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March 16, 2017

New York Appellate Court Holds that Assault Did Not Relieve Insurer of Duty to Defend under Homeowners' Policy

In general, liability insurance policies provide coverage for a defense and indemnification as to claims and lawsuits against the insured arising from accidental (and not intentional) occurrences. In addition, standard liability policies contain an exclusion for bodily injury that is "expected or intended" by the insured (Intentional Acts Exclusion). Recently, the Appellate Division, Third Department, held that a shooting incident resulting in assault charges being filed against the defendant did not relieve the insurer of its defense obligation, even though the defendant's homeowners' insurance policy contained an "intentional acts" exclusion . See Guzy v. New York Cent. Mut. Fire Ins. Co., __ A.D.3d __, 2017 N.Y. Slip Op 00233 (3d Dep't, January 12, 2017).

In Guzy, a shooting victim, Derek Prindle, commenced a personal injury action against John Guzy after Guzy shot him in the abdomen. Prindle alleged that Guzy had been arrested and criminally charged with assault as a result of the incident. Guzy tendered the defense of the lawsuit to his homeowners' liability insurer, New York Central Mutual Fire Insurance Company, which disclaimed coverage on the basis that Guzy's act of shooting Prindle was an intentional act and thus outside the scope of coverage of the policy and/or within the Intentional Acts Exclusion. New York Central Mutual decided not to defend its insured in the underlying action.

Guzy sued New York Central Mutual, seeking a declaration that the insurer owed a duty to defend him in the lawsuit by Prindle. The trial court granted Guzy summary judgment, concluding that Prindle's complaint was sufficient to trigger a duty to defend under the policy. New York Central Mutual appealed, and the Appellate Division, Third Department affirmed.

The Court observed that an "assault may derive from an individual's reckless or criminal negligence," and as such, a "reasonable possibility" existed that Guzy's actions were not intentional, but rather, accidental. Likewise, the Court held that Prindle's allegations of "intentional and criminal" conduct were merely "conclusory" and should not be the focal point of the coverage action. Citing a liability insurer's broad duty to defend, the Court noted that ""¦[b]ecause the shooting can be reasonably interpreted as having stemmed from plaintiff's unintentional conduct, we conclude that defendant's duty to defend was triggered under the insurance policy." Accordingly, the Court determined, New York Central Mutual had a duty to defend Guzy in the underlying action.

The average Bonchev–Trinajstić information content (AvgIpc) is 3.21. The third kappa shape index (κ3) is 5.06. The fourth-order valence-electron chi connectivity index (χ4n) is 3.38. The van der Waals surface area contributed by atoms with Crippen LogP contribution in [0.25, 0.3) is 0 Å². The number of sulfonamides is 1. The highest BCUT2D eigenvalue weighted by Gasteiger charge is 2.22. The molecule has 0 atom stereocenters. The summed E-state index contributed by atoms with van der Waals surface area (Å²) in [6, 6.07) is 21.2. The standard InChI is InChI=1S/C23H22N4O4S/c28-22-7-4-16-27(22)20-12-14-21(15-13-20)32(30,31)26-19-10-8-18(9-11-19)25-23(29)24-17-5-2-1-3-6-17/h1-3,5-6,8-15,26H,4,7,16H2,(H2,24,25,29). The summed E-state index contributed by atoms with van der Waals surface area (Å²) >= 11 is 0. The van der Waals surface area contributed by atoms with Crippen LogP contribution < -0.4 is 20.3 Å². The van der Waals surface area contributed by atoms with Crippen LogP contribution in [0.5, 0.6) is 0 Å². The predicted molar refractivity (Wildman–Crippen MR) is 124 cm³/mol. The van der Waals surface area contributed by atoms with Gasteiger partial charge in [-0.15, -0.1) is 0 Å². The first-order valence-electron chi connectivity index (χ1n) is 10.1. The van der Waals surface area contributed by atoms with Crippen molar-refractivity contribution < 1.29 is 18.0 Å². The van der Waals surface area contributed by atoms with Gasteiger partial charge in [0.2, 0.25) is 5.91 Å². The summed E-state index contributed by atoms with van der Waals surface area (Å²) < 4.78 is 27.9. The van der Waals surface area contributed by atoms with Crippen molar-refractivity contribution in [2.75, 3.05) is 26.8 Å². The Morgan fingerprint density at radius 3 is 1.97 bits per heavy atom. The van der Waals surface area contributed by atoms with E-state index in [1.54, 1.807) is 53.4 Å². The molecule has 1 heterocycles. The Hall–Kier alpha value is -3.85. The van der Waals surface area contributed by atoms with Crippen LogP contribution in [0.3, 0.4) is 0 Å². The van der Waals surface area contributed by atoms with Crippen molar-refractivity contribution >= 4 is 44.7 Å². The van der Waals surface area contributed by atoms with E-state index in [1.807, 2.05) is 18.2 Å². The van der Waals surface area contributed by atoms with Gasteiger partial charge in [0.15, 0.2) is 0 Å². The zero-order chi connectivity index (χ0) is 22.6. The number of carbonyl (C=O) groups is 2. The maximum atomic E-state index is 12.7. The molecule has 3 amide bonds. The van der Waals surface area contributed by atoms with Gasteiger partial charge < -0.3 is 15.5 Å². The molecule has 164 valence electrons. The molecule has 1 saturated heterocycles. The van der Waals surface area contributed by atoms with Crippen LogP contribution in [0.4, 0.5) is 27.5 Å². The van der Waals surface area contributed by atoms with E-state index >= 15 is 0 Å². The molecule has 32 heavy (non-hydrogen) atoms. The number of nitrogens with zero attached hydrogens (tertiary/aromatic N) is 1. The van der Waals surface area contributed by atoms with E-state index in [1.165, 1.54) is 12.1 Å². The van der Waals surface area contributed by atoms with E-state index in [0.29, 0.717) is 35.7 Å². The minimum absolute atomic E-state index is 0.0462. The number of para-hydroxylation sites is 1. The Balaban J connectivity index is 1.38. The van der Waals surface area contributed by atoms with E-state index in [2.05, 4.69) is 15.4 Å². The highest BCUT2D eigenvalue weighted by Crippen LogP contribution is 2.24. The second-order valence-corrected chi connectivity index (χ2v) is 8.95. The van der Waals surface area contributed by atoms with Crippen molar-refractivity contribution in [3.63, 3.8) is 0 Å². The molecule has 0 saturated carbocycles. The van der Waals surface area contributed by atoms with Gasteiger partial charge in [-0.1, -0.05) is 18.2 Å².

The Court's decision in Guzy is a reminder that a liability insurer's duty to defend, unlike the duty to indemnify, is triggered even where "facts outside the four corners of the pleadings indicate that the claim may be meritless or not covered." See Fitzpatrick v. American Honda Motor Co., 78 N.Y.2d 61, 63 (1991). Thus, even with respect to a claim which appears to arise from an apparently intentional act (such as the shooting in Guzy), an insurer may be required to defend under the policy even though it ultimately may not be required to indemnify its insured for a judgment or settlement. In addition, the Court in Guzy reiterated the longstanding principle that an insurer seeking to disclaim coverage on the basis of an exclusion will be required to provide a defense unless it can demonstrate that the underlying allegations against the insured unequivocally fall within the subject exclusion(s).

Should you have questions regarding the information presented in this alert, please contact Anthony J. Piazza, Chair of the firm's Insurance Coverage & Regulation Practice Area, at (585) 295-4420 or


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